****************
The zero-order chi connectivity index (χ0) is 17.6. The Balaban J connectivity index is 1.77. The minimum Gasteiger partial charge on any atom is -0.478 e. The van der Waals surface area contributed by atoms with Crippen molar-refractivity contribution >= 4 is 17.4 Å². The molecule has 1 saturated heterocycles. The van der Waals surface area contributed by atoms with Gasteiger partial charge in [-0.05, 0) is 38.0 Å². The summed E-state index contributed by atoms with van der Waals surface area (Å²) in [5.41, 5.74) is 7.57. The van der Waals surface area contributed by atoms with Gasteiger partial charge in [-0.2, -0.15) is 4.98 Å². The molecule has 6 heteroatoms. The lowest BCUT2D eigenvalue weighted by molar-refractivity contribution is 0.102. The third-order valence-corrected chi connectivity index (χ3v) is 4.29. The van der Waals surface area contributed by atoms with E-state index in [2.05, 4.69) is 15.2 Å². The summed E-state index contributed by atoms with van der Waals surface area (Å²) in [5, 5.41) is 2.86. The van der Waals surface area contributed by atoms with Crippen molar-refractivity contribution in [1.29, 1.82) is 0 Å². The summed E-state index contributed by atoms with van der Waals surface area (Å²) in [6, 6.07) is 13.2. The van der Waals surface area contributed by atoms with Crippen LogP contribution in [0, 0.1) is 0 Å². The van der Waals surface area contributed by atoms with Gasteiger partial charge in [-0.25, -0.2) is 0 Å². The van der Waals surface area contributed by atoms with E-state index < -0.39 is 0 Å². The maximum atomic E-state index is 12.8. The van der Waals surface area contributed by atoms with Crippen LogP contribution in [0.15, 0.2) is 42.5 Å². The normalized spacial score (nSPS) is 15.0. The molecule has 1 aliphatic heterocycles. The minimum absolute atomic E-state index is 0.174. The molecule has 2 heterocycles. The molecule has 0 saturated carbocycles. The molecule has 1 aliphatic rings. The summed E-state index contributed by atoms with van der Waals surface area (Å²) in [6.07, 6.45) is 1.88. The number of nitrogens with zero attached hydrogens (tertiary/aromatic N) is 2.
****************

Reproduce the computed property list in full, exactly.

The zero-order chi connectivity index (χ0) is 17.6. The Balaban J connectivity index is 1.77. The minimum Gasteiger partial charge on any atom is -0.478 e. The van der Waals surface area contributed by atoms with Crippen molar-refractivity contribution >= 4 is 17.4 Å². The molecule has 1 saturated heterocycles. The van der Waals surface area contributed by atoms with Gasteiger partial charge in [-0.05, 0) is 38.0 Å². The summed E-state index contributed by atoms with van der Waals surface area (Å²) in [5.41, 5.74) is 7.57. The van der Waals surface area contributed by atoms with Gasteiger partial charge in [-0.2, -0.15) is 4.98 Å². The molecule has 6 heteroatoms. The lowest BCUT2D eigenvalue weighted by molar-refractivity contribution is 0.102. The third-order valence-corrected chi connectivity index (χ3v) is 4.29. The van der Waals surface area contributed by atoms with E-state index in [2.05, 4.69) is 15.2 Å². The summed E-state index contributed by atoms with van der Waals surface area (Å²) in [5, 5.41) is 2.86. The van der Waals surface area contributed by atoms with Crippen molar-refractivity contribution in [1.29, 1.82) is 0 Å². The summed E-state index contributed by atoms with van der Waals surface area (Å²) in [6, 6.07) is 13.2. The van der Waals surface area contributed by atoms with Crippen LogP contribution in [0, 0.1) is 0 Å². The van der Waals surface area contributed by atoms with Gasteiger partial charge in [-0.25, -0.2) is 0 Å². The van der Waals surface area contributed by atoms with E-state index < -0.39 is 0 Å². The maximum atomic E-state index is 12.8. The van der Waals surface area contributed by atoms with Crippen LogP contribution in [0.15, 0.2) is 42.5 Å². The normalized spacial score (nSPS) is 15.0. The molecule has 1 aliphatic heterocycles. The minimum absolute atomic E-state index is 0.174. The molecule has 2 heterocycles. The molecule has 0 saturated carbocycles. The molecule has 1 aliphatic rings. The summed E-state index contributed by atoms with van der Waals surface area (Å²) in [6.07, 6.45) is 1.88. The number of nitrogens with zero attached hydrogens (tertiary/aromatic N) is 2.